Meeting/Event Information

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June 27, 2019

Forensic Analytics & Accounting Technology
June 27, 2019
8:30 AM - 4:30 PM
Best Western Plus Hotel
201 Washington Ave.
North Haven, CT 06473
The CT Chapter of NACVA has opened up their upcoming training to any of our members who would be interested in attending. In this workshop, you will learn: How analyze and interpret evidentiary material with particular reference to the telltale patterns

Forensic Analytics & Accounting Technology with Mark J. Nigrini, PH.D. 

 

Topics covered:    Benford’s Law: The mathematical basis of the digit patterns, some fraud examples, and a general awareness of what "suspicious numbers" look like...Special: ATM fraud...Nigrini Cycle and forensic analytics using purchase orders data and purchasing card transactions....Review of The Nigrini Cycle software...Special: Chrysler payment The Nathan Mueller fraud case...The Katherine Harrell scheme...Review of the data analytics software program R....Review of Tableau and other technologies...Special: Pumpkin theft and Circle K...Charlene Corley scheme...Patterns of the numbers in occupational fraud schemes...Fraud case: Susan Thompson of Duluth, MN...Summary and conclusion on the need for strong internal controls and proactive fraud detection activities and much more.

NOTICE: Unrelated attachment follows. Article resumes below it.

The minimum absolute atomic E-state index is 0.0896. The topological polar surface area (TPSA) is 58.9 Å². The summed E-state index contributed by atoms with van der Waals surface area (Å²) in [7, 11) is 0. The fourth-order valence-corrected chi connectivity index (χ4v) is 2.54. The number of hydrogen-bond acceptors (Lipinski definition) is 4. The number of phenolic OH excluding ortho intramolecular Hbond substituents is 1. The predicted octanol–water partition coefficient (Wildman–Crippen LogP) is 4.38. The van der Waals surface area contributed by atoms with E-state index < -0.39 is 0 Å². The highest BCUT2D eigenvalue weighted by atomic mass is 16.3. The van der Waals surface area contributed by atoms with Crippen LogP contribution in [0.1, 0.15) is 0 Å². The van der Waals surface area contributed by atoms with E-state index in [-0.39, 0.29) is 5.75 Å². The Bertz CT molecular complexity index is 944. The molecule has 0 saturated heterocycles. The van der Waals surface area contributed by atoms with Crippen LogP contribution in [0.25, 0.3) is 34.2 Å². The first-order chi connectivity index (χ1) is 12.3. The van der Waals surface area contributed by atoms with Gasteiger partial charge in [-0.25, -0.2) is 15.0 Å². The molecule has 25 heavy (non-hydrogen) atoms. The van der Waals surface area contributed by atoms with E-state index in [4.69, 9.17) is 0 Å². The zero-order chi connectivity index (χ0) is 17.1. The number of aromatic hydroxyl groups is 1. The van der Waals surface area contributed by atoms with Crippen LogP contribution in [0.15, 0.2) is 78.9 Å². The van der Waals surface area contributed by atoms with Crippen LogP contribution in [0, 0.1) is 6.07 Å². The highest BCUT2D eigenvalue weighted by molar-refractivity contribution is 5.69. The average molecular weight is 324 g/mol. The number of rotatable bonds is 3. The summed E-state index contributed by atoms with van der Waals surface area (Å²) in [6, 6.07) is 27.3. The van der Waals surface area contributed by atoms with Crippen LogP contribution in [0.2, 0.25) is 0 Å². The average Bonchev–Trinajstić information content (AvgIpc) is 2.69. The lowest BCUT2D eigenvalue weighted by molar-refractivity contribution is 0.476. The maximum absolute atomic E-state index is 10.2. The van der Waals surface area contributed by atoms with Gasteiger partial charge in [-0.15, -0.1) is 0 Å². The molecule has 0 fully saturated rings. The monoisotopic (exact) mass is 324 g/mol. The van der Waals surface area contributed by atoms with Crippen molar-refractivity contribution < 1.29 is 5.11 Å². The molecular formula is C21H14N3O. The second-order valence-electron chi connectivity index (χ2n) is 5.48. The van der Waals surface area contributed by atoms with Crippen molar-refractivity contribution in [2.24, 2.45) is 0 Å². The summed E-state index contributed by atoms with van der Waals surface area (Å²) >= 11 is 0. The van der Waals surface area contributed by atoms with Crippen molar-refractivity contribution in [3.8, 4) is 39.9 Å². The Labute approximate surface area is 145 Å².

In this workshop, you will learn: How analyze and interpret evidentiary material with particular reference to the telltale patterns of fraudulent numbers…The basics of running analytics tests in R…A review of Excel and the Nigrini Cycle, and the use of Excel in forensic analytics…How to apply electronic forensic accounting techniques to small, medium, and large transactional or balances data sets, and,The attributes of various electronic techniques, platforms, and apps that will enhance your productivity and fraud detection effectiveness.
 
About the Instructor:  Mark J. Nigrini is on the Business & Economics faculty at West Virginia University. Nigrini’s research passion for many years has been a phenomenon known as Benford’s Law. The phenomenon relates to the fact that there are predictable patterns to the digits in lists of numbers. The smaller digits (1s, 2s, and 3s) are expected to occur more often in scientific and financial data. Benford’s Law has proved itself to be valuable to auditors in their quest to uncover fraud in corporate data. Nigrini’s current research addresses advanced theoretical work on Benford’s Law, employee fraud, identity theft tax refund fraud, and the use of analytics in forensic accounting.